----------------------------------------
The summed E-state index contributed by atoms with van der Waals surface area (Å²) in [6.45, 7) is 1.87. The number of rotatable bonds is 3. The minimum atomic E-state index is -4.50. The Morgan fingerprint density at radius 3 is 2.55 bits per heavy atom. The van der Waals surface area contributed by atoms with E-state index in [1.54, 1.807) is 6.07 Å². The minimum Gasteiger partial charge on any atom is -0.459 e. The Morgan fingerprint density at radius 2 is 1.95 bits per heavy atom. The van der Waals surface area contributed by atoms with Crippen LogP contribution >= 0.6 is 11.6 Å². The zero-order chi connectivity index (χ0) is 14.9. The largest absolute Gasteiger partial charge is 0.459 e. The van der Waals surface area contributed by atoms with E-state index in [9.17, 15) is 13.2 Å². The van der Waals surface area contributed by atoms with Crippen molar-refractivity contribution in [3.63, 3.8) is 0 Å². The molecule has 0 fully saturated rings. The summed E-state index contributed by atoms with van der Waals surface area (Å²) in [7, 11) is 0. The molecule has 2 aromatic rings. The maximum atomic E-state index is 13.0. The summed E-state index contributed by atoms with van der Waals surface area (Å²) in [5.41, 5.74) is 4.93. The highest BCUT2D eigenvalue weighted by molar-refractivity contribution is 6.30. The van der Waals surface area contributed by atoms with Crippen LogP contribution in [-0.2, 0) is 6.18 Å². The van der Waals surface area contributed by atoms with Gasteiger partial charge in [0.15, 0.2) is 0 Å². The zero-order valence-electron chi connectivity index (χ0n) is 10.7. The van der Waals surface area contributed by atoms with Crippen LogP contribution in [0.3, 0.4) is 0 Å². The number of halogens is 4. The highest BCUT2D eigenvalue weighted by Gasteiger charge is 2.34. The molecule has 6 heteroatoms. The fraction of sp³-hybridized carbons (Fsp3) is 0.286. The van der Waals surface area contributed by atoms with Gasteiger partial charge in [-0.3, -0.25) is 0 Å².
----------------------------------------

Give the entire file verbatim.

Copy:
The summed E-state index contributed by atoms with van der Waals surface area (Å²) in [6.45, 7) is 1.87. The number of rotatable bonds is 3. The minimum atomic E-state index is -4.50. The Morgan fingerprint density at radius 3 is 2.55 bits per heavy atom. The van der Waals surface area contributed by atoms with E-state index in [1.54, 1.807) is 6.07 Å². The minimum Gasteiger partial charge on any atom is -0.459 e. The Morgan fingerprint density at radius 2 is 1.95 bits per heavy atom. The van der Waals surface area contributed by atoms with Crippen LogP contribution >= 0.6 is 11.6 Å². The zero-order chi connectivity index (χ0) is 14.9. The largest absolute Gasteiger partial charge is 0.459 e. The van der Waals surface area contributed by atoms with E-state index in [9.17, 15) is 13.2 Å². The van der Waals surface area contributed by atoms with Crippen molar-refractivity contribution in [3.63, 3.8) is 0 Å². The molecule has 0 fully saturated rings. The summed E-state index contributed by atoms with van der Waals surface area (Å²) in [7, 11) is 0. The molecule has 2 aromatic rings. The maximum atomic E-state index is 13.0. The summed E-state index contributed by atoms with van der Waals surface area (Å²) in [5.41, 5.74) is 4.93. The highest BCUT2D eigenvalue weighted by molar-refractivity contribution is 6.30. The van der Waals surface area contributed by atoms with Crippen LogP contribution in [-0.2, 0) is 6.18 Å². The van der Waals surface area contributed by atoms with Gasteiger partial charge in [0.15, 0.2) is 0 Å². The zero-order valence-electron chi connectivity index (χ0n) is 10.7. The van der Waals surface area contributed by atoms with Crippen LogP contribution in [0.3, 0.4) is 0 Å². The number of halogens is 4. The highest BCUT2D eigenvalue weighted by Gasteiger charge is 2.34. The molecule has 6 heteroatoms. The fraction of sp³-hybridized carbons (Fsp3) is 0.286. The van der Waals surface area contributed by atoms with Gasteiger partial charge in [-0.3, -0.25) is 0 Å².